Missed diagnosis of Clostridium difficile infection; a prospective evaluation of unselected stool samples.
J Infect. 2014 Nov 5;
Authors: Reigadas E, Alcalá A, Marín M, Burillo A, Muñoz P, Bouza E
BACKGROUND: Clostridium difficile infection (CDI) is the leading cause of hospital-acquired diarrhoea in developed countries, however a high proportion of CDI episodes go undiagnosed, either because physicians do not request identification of toxigenic C. difficile or microbiologists do not perform the appropriate tests.
OBJECTIVE: To investigate the clinical characteristics of patients with CDI within a non-selected population and to determine risk factors for clinical underdiagnosis.
METHODS: We conducted a prospective study in which systematic testing for toxigenic C. difficile on all diarrhoeic stool samples was performed regardless of the clinician's request. Patients aged >2 years positive for toxigenic C. difficile and diarrhoea were enrolled (Jan-June 2013) and monitored at least 2 months after their last episode.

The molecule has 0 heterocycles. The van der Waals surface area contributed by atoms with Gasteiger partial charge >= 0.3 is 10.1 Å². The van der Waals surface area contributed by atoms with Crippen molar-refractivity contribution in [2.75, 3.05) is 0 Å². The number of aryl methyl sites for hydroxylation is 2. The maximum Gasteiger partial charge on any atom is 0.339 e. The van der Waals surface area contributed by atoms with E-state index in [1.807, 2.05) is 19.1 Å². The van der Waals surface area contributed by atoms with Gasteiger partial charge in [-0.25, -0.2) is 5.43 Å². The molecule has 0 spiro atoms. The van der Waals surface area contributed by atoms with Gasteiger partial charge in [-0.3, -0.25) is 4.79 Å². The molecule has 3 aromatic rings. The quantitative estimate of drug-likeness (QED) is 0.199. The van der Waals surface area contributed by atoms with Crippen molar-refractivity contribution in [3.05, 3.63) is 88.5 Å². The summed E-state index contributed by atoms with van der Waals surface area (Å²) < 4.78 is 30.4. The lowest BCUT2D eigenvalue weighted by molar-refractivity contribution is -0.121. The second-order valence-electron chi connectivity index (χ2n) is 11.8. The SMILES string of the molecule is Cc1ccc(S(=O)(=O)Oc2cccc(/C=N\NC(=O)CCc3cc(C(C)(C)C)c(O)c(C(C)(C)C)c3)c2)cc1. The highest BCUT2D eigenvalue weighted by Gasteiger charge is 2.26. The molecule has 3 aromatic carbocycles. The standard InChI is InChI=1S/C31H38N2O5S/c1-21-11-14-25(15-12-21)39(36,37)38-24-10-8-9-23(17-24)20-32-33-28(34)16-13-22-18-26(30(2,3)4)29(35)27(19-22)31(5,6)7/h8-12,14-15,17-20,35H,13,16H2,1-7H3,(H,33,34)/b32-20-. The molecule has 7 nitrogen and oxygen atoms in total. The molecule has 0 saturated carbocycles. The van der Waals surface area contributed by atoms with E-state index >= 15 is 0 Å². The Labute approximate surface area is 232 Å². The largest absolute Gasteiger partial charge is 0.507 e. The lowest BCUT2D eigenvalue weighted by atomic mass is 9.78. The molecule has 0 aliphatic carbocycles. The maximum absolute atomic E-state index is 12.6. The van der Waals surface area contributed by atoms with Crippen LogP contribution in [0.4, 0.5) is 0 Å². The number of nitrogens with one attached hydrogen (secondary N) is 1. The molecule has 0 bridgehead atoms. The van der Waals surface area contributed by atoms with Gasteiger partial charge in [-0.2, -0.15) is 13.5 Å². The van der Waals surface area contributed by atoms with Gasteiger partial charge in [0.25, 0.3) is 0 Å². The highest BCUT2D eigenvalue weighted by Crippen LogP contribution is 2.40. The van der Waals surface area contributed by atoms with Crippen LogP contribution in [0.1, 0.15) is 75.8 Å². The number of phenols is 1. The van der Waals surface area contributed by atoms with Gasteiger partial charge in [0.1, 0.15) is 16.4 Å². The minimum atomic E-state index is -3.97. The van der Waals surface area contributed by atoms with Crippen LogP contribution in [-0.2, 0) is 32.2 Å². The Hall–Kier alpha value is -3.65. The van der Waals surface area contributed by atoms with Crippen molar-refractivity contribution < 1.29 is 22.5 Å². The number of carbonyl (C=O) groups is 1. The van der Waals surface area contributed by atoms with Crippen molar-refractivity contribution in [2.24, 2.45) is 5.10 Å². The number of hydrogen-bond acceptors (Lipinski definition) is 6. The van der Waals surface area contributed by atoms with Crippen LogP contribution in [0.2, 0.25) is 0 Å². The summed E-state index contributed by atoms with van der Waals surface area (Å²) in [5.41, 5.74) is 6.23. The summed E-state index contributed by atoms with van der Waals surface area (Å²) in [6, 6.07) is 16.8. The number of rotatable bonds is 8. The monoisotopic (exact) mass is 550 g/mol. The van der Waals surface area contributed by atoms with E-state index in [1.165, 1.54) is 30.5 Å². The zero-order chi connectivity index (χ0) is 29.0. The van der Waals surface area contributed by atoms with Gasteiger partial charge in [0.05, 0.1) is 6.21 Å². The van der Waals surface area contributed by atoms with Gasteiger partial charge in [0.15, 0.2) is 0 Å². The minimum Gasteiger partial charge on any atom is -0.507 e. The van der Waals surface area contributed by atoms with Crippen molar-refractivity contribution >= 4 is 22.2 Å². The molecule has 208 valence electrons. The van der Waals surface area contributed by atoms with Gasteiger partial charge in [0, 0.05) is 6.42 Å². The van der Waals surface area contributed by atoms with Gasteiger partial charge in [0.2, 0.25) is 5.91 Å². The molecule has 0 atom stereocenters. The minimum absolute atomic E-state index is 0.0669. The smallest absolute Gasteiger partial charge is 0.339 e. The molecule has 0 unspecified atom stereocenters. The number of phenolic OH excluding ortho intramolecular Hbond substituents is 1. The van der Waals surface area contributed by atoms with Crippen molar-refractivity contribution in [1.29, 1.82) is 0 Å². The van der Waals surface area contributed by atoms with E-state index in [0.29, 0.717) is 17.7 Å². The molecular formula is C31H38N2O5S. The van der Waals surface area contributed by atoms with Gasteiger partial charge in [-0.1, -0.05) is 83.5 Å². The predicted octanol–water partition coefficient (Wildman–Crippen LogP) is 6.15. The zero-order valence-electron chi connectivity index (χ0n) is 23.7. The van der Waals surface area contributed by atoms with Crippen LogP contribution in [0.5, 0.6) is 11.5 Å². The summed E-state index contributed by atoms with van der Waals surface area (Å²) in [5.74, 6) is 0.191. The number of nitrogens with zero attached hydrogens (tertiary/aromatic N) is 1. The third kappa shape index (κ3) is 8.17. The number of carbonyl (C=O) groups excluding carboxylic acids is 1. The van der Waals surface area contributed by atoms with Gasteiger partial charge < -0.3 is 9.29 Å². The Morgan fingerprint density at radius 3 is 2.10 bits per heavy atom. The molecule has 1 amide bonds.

RESULTS: We identified 204 cases of CDI, of which three-quarters were healthcare-associated. Most cases were mild to moderate (83.8%), the recurrence rate was 16.2%, and CDI-related mortality was low (2.5%). A significant proportion (12.7%) of CDI cases would have been missed owing to lack of clinical suspicion. Community-acquired cases and young age were risk factors for clinical underdiagnosis.
CONCLUSION: Our data support the introduction of a systematic search for toxigenic C. difficile in all diarrhoeic stools from inpatients and outpatients older than 2 years.
PMID: 25452039 [PubMed - as supplied by publisher]